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Model of Endosymbiosis

The structure and phylogenetic affiliation of the Toc and Tic subunits in plastids of Plantae reflects their origin through primary endosymbiosis.

Model of Endosymbiosis

a| A cyanobacterium was captured by a mitochondriate eukaryote (i.e. a heterotrophic protist) and transformed into the plastid. This primary endosymbiotic event resulted in the ancestor of the algal lineages Chlorophyta, Rhodophyta and Glaucophyta. Land plants are derived from chlorophyte algae. Secondary endosymbiotic events resulted in the chromalveolate, euglenophyte and chlorarachniophyte algae when a heterotrophic protist engulfed an existing alga with a "primary" plastid.

b| The Toc and Tic translocons of higher plants in the process of importing a pre−protein from the cytosol are shown from the perspective of the chloroplast envelope membranes. The unfolded cytosolic proteins containing a TP (N−terminal segment) are initially recognized by the receptors Toc34 and Toc159 and then imported across the outer envelope membrane (OEM) and inner envelope membrane (IEM) of plastids through the pore components Toc75 and Tic110. The translocation process is energy dependent (ATP hydrolysis) and is driven by heat shock−type molecular chaperones (Hsp70 and Hsp93) acting at the cytosolic intermembrane space (IMS) and stromal sides of the organelle. A stromal processing peptidase (SPP) proteolytically removes the TP from post−translocated polypeptides. Several subunits are functionally engaged in the Toc and Tic translocons.

c| The proposed primitive state of the translocon in the Plantae ancestor was simple and composed of the Toc34, Toc75 and Tic110 subunits and the Hsp70 and Hsp93 chaperones. The hypothetical inclusion of the Tic20 and Tic21 subunits in the primitive translocon is still uncertain and depends on direct experimental proof of their participation as channel components of the Tic translocon. This transition involved the addition of subunits to fulfil an exclusive new function in protein import (Toc12, Toc159 and Tic40) or subunits that were functionally recruited to the translocon but maintained ancestral properties. We tentatively classify Toc64 in the latter group because it shows sequence conservation with plant amidases. We raise the question of whether the protein import−related anion channel (PIRAC) corresponds to Tic20.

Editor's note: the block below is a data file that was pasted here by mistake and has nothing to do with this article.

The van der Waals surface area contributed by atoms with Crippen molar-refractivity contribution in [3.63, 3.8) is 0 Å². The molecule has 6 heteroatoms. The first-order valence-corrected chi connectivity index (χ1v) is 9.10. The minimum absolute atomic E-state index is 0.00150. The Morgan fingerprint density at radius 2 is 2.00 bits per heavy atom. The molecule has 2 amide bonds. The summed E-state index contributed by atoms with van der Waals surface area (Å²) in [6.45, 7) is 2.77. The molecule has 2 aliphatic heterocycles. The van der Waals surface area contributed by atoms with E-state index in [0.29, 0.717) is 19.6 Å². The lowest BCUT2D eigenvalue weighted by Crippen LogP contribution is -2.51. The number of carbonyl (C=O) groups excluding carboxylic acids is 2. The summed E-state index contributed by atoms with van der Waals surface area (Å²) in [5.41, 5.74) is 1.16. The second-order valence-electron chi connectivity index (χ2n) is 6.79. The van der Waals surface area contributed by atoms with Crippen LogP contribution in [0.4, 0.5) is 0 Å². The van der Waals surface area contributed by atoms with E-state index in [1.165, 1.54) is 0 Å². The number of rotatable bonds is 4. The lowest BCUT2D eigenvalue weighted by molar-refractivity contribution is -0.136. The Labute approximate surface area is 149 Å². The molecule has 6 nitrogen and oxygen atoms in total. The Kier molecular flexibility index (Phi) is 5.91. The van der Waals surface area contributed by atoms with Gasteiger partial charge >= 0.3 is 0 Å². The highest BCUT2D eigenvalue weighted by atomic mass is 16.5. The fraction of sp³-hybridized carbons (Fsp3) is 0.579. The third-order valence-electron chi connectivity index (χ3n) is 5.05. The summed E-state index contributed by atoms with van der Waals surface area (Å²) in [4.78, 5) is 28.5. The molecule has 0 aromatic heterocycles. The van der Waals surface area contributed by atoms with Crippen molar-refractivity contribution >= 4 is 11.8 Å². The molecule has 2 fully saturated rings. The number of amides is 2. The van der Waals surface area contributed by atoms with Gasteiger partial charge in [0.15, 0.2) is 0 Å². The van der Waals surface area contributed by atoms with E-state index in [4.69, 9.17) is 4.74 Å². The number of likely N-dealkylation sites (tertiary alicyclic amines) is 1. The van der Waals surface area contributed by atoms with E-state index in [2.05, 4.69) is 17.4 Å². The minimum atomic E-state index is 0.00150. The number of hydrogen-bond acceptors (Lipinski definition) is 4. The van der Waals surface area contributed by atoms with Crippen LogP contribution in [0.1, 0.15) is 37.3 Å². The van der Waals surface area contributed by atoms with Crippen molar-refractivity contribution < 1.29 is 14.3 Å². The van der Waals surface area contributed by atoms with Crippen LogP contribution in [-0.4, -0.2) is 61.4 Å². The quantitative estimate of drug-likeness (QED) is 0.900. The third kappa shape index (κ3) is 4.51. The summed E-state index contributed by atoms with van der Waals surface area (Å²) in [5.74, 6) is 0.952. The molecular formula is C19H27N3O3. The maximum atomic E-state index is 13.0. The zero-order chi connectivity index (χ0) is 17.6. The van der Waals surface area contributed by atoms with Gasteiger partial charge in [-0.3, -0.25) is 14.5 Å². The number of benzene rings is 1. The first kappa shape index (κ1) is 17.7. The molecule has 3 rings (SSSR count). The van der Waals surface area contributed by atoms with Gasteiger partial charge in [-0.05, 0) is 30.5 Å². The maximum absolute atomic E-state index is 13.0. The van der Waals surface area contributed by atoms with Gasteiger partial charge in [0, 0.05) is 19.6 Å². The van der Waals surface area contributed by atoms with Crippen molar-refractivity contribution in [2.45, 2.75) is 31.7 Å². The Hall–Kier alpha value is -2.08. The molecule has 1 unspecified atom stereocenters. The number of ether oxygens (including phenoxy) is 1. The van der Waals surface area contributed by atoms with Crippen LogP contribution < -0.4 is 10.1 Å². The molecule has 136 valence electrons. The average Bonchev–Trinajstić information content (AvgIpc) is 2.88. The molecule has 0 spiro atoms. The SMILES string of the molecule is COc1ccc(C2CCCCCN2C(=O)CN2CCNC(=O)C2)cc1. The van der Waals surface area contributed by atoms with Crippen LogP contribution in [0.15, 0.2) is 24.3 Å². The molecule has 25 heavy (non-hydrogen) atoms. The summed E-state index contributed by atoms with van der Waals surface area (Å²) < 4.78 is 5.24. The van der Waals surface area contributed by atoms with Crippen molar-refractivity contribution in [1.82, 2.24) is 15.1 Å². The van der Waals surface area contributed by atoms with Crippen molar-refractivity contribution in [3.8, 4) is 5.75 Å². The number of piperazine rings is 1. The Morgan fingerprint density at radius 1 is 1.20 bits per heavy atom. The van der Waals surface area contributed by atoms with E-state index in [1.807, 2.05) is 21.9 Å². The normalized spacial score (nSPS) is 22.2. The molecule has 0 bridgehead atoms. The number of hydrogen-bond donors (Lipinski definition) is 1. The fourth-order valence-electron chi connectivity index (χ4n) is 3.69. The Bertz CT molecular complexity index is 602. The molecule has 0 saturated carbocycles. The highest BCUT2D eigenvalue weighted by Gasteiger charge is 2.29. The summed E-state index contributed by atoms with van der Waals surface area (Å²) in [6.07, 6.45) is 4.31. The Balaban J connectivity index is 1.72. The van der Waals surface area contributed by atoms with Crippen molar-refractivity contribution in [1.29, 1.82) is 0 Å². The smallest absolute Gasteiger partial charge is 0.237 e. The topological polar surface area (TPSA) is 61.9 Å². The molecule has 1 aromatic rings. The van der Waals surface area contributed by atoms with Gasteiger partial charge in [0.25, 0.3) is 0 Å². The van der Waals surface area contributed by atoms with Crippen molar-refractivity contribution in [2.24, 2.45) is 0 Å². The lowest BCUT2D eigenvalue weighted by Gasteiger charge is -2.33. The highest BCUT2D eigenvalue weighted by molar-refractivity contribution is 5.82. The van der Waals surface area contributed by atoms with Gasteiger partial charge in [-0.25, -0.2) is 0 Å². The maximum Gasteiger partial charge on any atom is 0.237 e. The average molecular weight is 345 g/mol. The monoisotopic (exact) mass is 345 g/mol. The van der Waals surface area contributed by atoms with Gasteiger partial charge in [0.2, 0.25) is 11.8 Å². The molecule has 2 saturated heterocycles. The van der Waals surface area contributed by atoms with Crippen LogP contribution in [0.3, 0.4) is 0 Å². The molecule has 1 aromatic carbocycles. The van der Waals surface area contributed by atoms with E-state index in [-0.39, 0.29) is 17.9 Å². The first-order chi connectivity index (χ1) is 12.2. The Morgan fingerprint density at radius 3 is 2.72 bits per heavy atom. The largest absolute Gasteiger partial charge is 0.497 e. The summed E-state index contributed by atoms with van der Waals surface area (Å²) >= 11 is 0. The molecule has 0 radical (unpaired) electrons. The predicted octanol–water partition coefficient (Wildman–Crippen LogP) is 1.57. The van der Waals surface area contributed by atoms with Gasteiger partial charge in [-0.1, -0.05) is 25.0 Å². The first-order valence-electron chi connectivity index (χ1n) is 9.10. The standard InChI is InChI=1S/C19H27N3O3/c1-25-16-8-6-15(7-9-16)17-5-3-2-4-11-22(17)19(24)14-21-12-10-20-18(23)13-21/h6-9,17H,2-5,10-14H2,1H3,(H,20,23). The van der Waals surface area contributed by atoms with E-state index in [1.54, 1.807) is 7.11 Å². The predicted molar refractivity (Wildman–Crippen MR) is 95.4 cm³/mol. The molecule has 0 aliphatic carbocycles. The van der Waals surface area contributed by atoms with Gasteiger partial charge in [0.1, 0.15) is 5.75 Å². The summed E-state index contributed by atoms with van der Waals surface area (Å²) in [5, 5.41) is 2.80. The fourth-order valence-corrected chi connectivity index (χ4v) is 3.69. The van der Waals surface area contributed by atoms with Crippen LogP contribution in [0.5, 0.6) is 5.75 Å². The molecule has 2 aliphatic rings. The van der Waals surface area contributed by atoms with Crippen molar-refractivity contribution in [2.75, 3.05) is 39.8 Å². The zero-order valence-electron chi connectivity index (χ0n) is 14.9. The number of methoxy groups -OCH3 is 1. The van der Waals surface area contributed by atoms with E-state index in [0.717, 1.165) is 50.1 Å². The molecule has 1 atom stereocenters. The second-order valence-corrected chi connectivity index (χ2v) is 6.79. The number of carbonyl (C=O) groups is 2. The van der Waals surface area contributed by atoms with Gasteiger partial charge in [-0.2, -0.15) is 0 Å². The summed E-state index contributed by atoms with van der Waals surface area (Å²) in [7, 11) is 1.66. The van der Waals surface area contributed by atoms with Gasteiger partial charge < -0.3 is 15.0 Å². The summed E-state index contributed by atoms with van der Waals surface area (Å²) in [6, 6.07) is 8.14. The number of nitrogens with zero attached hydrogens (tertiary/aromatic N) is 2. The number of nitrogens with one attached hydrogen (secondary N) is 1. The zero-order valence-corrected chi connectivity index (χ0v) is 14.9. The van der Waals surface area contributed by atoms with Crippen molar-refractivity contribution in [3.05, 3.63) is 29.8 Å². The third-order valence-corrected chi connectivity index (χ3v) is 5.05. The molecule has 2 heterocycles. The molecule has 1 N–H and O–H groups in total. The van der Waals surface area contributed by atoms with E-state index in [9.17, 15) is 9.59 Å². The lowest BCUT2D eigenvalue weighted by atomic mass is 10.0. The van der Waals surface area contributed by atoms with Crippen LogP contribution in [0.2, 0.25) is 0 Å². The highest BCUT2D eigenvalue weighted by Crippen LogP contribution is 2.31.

Putative early stages in mitochondrial and plastid organellogenesis

Molecular factors are either encoded in the nucleus or in the alphaproteobacterial or cyanobacterial chromosome.


a,b| Genes encoding Tom40, Sam50, Toc75 and possibly OeP80 were relocated to the nuclear genome of the respective eukaryotic hosts and the encoded mRNA translated by cytosolic ribosomes. The resulting proteins were directed across the Tom40 pore in the alphaproteobacterial outer membrane (OM) or the Toc75 channel in the cyanobacterial OM, then protected by bacterial periplasmic chaperones in the intermembrane space (iMS) and assembled in the OM by endogenous Omp85. Accumulated OM pools of Sam50 and Toc75 (or OeP80) increasingly assumed control over the assembly of nuclear−encoded proteins, enabling the establishment in the nucleus of new genes for organelle−destined β−barrel proteins.